By Samwel Doe Ouma

On 6Th October 2021, Dr John Kariuki, a Veterinary Surgeon, Assistant Director of Veterinary Services, Ministry of Agriculture Livestock and Fisheries, Kenya sustained a ‘suspected hip bone fracture’ following an accidental slip and fall in his bathroom.

He was rushed to a nearby clinic where upon examination informed that he had sustained a complete fracture of the femoral head which remained stuck in the pelvic socket as elucidated by a CT scan. He told Health Business that this diagnosis was according to a subsequent consultation with an orthopedic surgeon (OS1) in the first hospital (H1).

A quick clinical decision was made to rejoin the head to his femur through surgical placement of screws and plates and the first orthopedic Surgeon1 (OS1) referred him to his colleague, Orthopedic surgeon2 (OS2) in the second clinic (H2).

It is at the second clinic where he underwent the corrective surgery and spent a week in the hospital for recuperation, under antibiotic and painkiller therapy. Later he was discharged from the hospital (H2), booked for wound dressing as per medical advice from the orthopedic surgeon (OS2) in charge.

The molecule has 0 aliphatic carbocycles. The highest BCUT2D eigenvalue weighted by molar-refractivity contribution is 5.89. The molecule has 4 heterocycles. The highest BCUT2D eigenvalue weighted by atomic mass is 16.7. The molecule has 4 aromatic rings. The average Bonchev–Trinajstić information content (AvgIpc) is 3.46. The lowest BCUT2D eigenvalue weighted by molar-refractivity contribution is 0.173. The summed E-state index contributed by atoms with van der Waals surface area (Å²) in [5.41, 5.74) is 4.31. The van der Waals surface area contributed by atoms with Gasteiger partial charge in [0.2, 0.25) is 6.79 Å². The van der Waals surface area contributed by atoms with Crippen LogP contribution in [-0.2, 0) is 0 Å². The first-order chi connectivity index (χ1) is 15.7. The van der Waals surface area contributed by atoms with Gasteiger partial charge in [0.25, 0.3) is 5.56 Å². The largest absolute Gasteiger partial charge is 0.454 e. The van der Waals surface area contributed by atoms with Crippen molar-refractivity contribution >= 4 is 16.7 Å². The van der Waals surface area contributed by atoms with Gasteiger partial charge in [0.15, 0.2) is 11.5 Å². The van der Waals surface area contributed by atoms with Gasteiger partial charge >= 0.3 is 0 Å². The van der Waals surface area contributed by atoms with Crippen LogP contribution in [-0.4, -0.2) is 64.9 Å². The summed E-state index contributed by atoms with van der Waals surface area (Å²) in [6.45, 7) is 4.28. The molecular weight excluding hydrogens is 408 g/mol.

Two weeks after the surgery he went back to the clinic for wound dressing. Upon examination, he was again admitted to (H1) Intensive Care Unit (ICU) with a septic surgical wound. After three days in ICU, he was moved into the general ward where he was stabilized and improved.

It is at this moment that he toyed around with the idea that AMR as he was being observed and he requested for Culture Sensitivity Testing (CST) to be done but this fell on deaf ears.

During stay at the ward, a negative pressure therapy machine was fixed to suck off discharge from the wound as he continued using oral and intravenous antibiotics.

The wound however continued to discharge and swell; therefore, he sought opinion from the medical officer in charge of third hospital (H3), who opined that the internal co-aptations must be removed in order to control the infection that was not going away.

He was referred to the fourth hospital for removal of the internal co-aptations.

It was while in (H4) that he became too ill and was referred to a fifth hospital (H5) apparently because his kidneys were beginning to fail and they did not have a dialysis machine.